On the day that changed everything, Sept. 11, 2001, Brad Taylor’s wife was nine months pregnant. Within days, she gave birth to their daughter. Four days after that, Taylor headed to Afghanistan with the image of his crying wife holding their new baby permanently etched in his mind. During his twenty-one years in the U.S. Army, Taylor’s job assignment was with special operations and ultimately as a commander in the 1st Special Forces Operational Detachment — better known as Delta Force.
He’s the real deal.
This is what makes his debut novel, One Rough Man, so fascinating — Brad Taylor has actually navigated the deep currents of the complex and dangerous waters he writes about. He takes the reader beyond Delta Forces and into the realm of the secretive — out of the box and off the grid. His vehicle is called Taskforce and his hero is a guy named Pike Logan. Think Jack Bauer and Mitch Rapp on steroids, or Jason Bourne — only taller, tougher, and totally unlike Matt Damon.
As Americans watch events unfold throughout the Middle East, first in Egypt and now with unrest spreading like a contagion to other states in the region, we have a fresh reminder of just how quickly geo-political reality changes. And always nearby there is the threat of Islamism.
It is an ideology that feeds on instability, whether exploiting the rage and frustration in American prisons, or manipulating the hopes and dreams of naïve protestors in public squares, Islamism is a political poison that deceives and destroys. We’d do well to bear in mind that the various tales spun by novelists — stories of intrigue and suspense — are not really all that far from reality. Not far at all.
The title of Brad Taylor’s new book, One Rough Man, comes from a quote attributed to George Orwell (with a nod to Rudyard Kipling): “People sleep peaceably in their beds at night only because rough men stand ready to do violence on their behalf.” Some who spend too much time missing the point might debate the authenticity of the quote, but its essential truth is beyond dispute. And Pike Logan is the roughest of the rough men.
Is there some Brad Taylor in Pike Logan? He insists that there isn’t, though he acknowledges his great sense of pride in having served with many “Pike Logan’s” over the years. There is no doubt, however, that Taylor’s literary creation is informed by his real-life experiences. Although unlike the author, Logan endures — and not all that gracefully — a severe personal trauma, one that puts his life and career on a downward spiral. It’s a well-worn path of self-destructive behavior born of despair.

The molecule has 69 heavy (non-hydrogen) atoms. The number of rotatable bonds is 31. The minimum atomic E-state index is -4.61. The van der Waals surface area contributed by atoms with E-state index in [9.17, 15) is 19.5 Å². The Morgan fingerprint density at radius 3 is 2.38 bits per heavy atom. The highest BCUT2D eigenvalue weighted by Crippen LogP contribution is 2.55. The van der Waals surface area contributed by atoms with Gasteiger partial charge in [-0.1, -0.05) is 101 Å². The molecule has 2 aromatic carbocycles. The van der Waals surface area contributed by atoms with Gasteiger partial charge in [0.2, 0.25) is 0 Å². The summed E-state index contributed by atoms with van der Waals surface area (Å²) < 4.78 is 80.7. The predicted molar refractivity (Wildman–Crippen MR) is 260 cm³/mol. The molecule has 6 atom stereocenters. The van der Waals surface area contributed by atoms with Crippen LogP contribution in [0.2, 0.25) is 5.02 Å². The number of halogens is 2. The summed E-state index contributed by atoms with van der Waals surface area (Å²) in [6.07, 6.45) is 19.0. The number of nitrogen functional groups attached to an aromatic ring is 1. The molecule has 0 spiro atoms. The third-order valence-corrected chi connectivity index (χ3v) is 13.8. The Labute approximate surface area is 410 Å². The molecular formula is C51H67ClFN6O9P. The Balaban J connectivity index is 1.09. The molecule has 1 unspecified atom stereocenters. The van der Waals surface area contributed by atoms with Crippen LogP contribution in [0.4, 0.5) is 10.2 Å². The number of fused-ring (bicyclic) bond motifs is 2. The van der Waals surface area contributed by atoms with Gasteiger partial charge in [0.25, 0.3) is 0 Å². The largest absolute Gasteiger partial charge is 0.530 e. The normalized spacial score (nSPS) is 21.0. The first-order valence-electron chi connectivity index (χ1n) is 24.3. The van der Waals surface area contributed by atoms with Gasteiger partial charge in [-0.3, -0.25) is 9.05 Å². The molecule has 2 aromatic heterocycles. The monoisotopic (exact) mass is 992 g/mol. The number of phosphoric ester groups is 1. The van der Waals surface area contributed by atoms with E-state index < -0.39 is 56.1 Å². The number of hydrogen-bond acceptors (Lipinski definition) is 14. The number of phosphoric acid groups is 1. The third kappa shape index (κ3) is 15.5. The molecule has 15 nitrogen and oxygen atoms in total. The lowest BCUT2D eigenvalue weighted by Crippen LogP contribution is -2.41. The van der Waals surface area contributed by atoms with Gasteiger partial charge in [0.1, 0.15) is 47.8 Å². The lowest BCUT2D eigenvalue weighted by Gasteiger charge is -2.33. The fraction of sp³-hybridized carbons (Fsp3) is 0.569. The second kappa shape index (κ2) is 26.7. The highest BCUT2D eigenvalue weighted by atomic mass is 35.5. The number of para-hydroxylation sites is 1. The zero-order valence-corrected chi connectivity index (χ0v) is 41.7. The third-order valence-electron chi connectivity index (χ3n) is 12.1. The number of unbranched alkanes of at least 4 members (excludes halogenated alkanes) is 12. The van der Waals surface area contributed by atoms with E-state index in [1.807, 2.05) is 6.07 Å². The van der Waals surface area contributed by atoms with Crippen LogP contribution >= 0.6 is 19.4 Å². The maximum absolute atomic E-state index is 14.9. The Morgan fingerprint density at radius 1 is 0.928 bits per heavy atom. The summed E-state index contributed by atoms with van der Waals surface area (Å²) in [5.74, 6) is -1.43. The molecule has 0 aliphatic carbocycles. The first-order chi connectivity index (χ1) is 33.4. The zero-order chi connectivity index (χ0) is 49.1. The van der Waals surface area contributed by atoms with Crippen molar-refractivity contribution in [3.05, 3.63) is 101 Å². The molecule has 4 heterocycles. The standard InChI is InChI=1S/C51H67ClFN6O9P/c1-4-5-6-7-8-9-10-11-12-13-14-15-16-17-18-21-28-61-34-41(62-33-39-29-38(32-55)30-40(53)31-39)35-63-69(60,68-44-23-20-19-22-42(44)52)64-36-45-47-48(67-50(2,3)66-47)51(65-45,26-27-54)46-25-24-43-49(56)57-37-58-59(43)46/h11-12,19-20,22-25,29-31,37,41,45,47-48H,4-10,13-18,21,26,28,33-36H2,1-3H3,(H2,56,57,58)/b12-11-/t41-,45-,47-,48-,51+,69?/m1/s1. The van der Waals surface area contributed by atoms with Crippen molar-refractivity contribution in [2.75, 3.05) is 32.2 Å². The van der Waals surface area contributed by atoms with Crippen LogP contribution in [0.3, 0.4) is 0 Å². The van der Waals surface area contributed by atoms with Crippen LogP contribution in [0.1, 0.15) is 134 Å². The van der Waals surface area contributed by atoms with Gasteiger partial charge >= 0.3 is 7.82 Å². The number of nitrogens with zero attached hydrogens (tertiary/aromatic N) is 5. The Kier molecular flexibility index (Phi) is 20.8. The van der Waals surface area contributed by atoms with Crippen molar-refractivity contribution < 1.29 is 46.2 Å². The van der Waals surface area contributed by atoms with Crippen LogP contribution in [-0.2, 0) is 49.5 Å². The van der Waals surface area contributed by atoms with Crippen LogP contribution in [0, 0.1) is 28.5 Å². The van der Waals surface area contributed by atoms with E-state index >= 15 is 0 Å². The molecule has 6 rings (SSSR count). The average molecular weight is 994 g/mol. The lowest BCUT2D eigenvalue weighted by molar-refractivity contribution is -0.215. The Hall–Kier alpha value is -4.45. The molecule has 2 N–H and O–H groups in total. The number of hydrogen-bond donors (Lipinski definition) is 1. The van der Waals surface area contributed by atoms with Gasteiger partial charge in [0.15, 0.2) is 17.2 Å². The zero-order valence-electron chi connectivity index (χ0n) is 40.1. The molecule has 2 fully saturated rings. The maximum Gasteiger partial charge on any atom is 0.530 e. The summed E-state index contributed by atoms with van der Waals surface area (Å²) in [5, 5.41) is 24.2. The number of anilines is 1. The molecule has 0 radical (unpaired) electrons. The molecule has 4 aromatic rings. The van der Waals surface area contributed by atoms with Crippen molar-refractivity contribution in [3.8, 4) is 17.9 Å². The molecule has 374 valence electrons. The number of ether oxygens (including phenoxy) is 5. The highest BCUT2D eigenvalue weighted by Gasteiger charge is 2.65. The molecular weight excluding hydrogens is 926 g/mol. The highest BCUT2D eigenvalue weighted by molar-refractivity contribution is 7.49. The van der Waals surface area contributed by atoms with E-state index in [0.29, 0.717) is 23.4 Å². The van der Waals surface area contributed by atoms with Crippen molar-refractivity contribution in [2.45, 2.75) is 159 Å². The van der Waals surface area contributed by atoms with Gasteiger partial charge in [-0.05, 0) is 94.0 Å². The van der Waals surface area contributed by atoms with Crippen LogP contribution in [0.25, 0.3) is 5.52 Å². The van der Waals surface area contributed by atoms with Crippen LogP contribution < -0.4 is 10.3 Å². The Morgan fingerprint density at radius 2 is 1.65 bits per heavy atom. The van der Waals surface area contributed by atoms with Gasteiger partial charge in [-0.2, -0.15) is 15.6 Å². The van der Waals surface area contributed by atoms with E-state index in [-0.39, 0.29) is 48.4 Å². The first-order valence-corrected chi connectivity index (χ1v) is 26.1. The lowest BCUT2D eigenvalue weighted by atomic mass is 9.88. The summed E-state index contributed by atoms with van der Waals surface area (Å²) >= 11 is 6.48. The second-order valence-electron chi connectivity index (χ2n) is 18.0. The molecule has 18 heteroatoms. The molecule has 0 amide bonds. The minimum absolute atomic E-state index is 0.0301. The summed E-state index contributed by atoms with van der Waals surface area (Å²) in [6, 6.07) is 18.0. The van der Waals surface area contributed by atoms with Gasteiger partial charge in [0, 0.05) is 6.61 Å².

But, One Rough Man is every bit as much a story of redemption as it is of retribution. And of course — but far from clichéd — the way back involves a woman in need. Her name is Jennifer Cahill, the niece of a celebrated anthropologist who is murdered after finding what turns out to be an ancient WMD — yep, a good old fashioned weapon of mass destruction — in a remote Mayan jungle. As the story moves forward, Logan and Cahill find themselves racing against the clock to thwart what could potentially be an Islamist terrorist act of historic proportions. And they themselves are being tracked and targeted, as well.
This is a familiar formula for fans of the “thriller” genre, but Taylor’s background and clear flair for research give the book the feel of something different from a predictable first novel. It is also clear at times that the author finds himself unable to let the reader in on details that are very real and very classified.
Taylor is currently finishing work on a second book in an ultimate series involving Pike Logan. It is likely that this new character will take his place among that elite group of near super-heroes who give us a glimpse of hope that there might, in fact, be such people who make the world safer for the rest of us. Sometimes they make us uncomfortable. And certainly we all acknowledge the tension between our love for freedom and the occasional need for things to happen in the name of security that seem to momentarily trump, or at least suspend, a basic value here or there. I suspect, however, that more people than care to admit it secretly hope there are such operatives “ready to do violence on their behalf.”